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Jeddah - Yasmine El Tohamy - WASHINGTON: As the coronavirus worked its way across the US, it cleaved the country’s workforce in two: Those who have the ability to work from home, and those who do not.
From baristas to hotel workers to tourism operators, people whose job requires them to show up in-person were among the hardest hit in the waves of layoffs, and also those on the low end of the US pay scale.
Unemployment is now at a level not seen in since the Great Depression nearly a century ago, and moving higher, while the coronavirus is expected to threaten the country for months to come, factors analysts fear will only serve to deepen inequality for workers in the world’s largest economy.
“People who are well-off and highly skilled and work from home are going to demand that their employers make accommodations for them,” said Jesse Rothstein, a former chief economist at the Labor Department who now teaches at the University of California, Berkeley. But “lower skilled workers ... are taking on more risk without more pay.”
Federal Reserve Chair Jerome Powell has described the pandemic as “a great increaser of inequality,” but experts say that is not inevitable, particularly if Congress passes new stimulus measures to support battered businesses and consumers.
“Every single cleavage we had before is widening,” said Claudia Sahm, a former principal economist with the Federal Reserve who is now with the Washington Center for Economic Growth.
“We have an opportunity to do something better than what we were doing before, but it will not just happen. It has to be a policy effort.”
When the coronavirus arrived, the US economy had a tight labor market, with an unemployment rate near a historic low of 3.5 percent in February, while long-stagnant wages were just starting to rise. Yet the job market was not as healthy as it appeared.
The US Private Sector Job Quality Index (JQI) — which uses government employment statistics to gauge the balance between non-supervisory jobs with decent pay and those without — has been charting downwards for years.
In February, the JQI was back near its all-time low reached in March 2012 as many of the jobs being created paid below the mean weekly wage, according to the index compiled by a consortium of academics and researchers.
And a study late last year from the Brookings Institution found 44 percent of US workers qualify as “low wage,” with median annual earnings of just $18,000 a year.
When the pandemic hit and sent the unemployment rate to 14.7 in April and the economy into an almost-certain recession, low-paid workers in industries like leisure, hospitality and food services were laid off in such large numbers their absence skewed average wages upwards.
While government data show most consider their layoffs to be temporary, Michael Weber, an associate professor at the University of Chicago Booth School of Business, warned that if businesses close or scale back staffing, job seekers will be forced to compete against each other, driving wages lower, as is typical in recession job markets.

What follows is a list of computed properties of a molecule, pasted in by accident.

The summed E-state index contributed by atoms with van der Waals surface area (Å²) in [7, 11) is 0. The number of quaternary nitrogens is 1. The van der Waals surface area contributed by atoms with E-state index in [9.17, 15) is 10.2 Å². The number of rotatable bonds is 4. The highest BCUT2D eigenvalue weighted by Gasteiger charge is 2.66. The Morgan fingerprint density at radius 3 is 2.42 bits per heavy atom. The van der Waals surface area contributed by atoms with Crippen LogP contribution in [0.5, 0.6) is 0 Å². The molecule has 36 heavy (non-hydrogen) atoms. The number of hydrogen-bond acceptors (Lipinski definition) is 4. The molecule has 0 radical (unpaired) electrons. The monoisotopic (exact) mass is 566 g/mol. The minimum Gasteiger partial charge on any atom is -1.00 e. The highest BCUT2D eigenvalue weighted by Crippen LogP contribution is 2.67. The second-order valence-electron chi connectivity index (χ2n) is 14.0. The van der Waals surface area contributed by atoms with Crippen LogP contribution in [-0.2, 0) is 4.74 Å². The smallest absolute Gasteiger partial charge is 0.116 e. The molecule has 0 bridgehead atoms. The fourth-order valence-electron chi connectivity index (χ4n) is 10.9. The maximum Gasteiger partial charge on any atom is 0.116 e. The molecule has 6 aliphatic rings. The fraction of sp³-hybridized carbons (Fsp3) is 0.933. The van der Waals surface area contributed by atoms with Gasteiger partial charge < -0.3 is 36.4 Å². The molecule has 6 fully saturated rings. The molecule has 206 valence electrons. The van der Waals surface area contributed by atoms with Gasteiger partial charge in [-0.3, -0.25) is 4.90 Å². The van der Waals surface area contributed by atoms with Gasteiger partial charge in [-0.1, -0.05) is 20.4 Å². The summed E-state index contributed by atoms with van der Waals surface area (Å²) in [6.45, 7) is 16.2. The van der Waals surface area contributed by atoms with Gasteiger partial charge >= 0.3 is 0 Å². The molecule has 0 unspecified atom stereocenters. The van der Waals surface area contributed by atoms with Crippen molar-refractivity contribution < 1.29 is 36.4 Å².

Grocery store chain Kroger, e-commerce giant Amazon and several fast food companies have announced massive hirings since the pandemic hit, but offer no safe haven.
“Those are the very jobs that are under criticism over the last few years given that they pay unreasonably low wages,” Weber said. And those type of jobs “come hand-in-hand with a more precarious income situation.”
Robert Hockett, a law professor at Cornell University who is a principal researcher on the JQI, said job seekers could demand risk premiums at workplaces where they face exposure to the coronavirus, or take equity stakes in struggling companies to help keep them afloat.
The Fed reported this week that Boston area employers were giving workers temporary pay increases of up to 30 percent, in part to compensate for the increased risk and hold onto their employees.
But unemployed workers could end up forced to accept whatever jobs they can find, particularly if Congress fails to extend the small business loans and unemployment benefits temporarily expanded in the $2.2 trillion CARES Act approved in March.
“We’re kind of on a tightrope or a knife’s edge at this moment,” Hockett said in an interview.
President Donald Trump’s administration has been lukewarm toward further spending on aid for workers, predicting the coronavirus will be defeated and a strong economic rebound starting in July, even as many economists remain skeptical of a rapid, V-shaped recovery.
“It’s all going to ride on how desperate workers are,” Hockett said, “And that’s going to ride on public policy positions.”
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